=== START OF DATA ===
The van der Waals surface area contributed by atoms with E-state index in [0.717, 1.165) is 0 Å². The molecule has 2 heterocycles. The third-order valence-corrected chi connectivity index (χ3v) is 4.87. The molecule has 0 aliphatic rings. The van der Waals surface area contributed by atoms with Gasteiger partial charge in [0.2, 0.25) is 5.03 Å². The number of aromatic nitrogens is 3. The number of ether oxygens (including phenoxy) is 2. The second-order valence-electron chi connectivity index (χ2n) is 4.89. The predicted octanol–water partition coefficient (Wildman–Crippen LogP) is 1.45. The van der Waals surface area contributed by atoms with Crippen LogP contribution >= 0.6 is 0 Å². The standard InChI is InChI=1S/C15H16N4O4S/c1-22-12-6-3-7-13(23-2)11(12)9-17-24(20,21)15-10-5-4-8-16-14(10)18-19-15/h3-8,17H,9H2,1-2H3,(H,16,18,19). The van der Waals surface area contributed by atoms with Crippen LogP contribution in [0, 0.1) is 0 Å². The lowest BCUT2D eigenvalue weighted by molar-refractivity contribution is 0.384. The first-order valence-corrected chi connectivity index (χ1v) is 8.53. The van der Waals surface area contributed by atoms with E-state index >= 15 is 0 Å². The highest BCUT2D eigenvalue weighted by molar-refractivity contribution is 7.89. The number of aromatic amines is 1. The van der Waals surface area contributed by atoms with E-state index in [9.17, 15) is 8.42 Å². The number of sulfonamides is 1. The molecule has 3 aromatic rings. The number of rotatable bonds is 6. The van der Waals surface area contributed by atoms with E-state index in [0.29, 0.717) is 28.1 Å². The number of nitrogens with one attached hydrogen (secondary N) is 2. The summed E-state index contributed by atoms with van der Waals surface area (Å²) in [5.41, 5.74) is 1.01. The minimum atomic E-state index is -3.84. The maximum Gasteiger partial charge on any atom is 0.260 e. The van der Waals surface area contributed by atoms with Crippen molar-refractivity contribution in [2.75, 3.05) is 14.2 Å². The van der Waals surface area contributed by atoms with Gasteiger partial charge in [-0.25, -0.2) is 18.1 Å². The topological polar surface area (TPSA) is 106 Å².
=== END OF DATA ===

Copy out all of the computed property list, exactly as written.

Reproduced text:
The van der Waals surface area contributed by atoms with E-state index in [0.717, 1.165) is 0 Å². The molecule has 2 heterocycles. The third-order valence-corrected chi connectivity index (χ3v) is 4.87. The molecule has 0 aliphatic rings. The van der Waals surface area contributed by atoms with Gasteiger partial charge in [0.2, 0.25) is 5.03 Å². The number of aromatic nitrogens is 3. The number of ether oxygens (including phenoxy) is 2. The second-order valence-electron chi connectivity index (χ2n) is 4.89. The predicted octanol–water partition coefficient (Wildman–Crippen LogP) is 1.45. The van der Waals surface area contributed by atoms with Crippen LogP contribution >= 0.6 is 0 Å². The standard InChI is InChI=1S/C15H16N4O4S/c1-22-12-6-3-7-13(23-2)11(12)9-17-24(20,21)15-10-5-4-8-16-14(10)18-19-15/h3-8,17H,9H2,1-2H3,(H,16,18,19). The van der Waals surface area contributed by atoms with Crippen LogP contribution in [0, 0.1) is 0 Å². The lowest BCUT2D eigenvalue weighted by molar-refractivity contribution is 0.384. The first-order valence-corrected chi connectivity index (χ1v) is 8.53. The van der Waals surface area contributed by atoms with E-state index >= 15 is 0 Å². The highest BCUT2D eigenvalue weighted by molar-refractivity contribution is 7.89. The number of aromatic amines is 1. The van der Waals surface area contributed by atoms with E-state index in [9.17, 15) is 8.42 Å². The number of sulfonamides is 1. The molecule has 3 aromatic rings. The number of rotatable bonds is 6. The van der Waals surface area contributed by atoms with E-state index in [0.29, 0.717) is 28.1 Å². The number of nitrogens with one attached hydrogen (secondary N) is 2. The summed E-state index contributed by atoms with van der Waals surface area (Å²) in [5.41, 5.74) is 1.01. The minimum atomic E-state index is -3.84. The maximum Gasteiger partial charge on any atom is 0.260 e. The van der Waals surface area contributed by atoms with Crippen molar-refractivity contribution in [2.75, 3.05) is 14.2 Å². The van der Waals surface area contributed by atoms with Gasteiger partial charge in [-0.25, -0.2) is 18.1 Å². The topological polar surface area (TPSA) is 106 Å².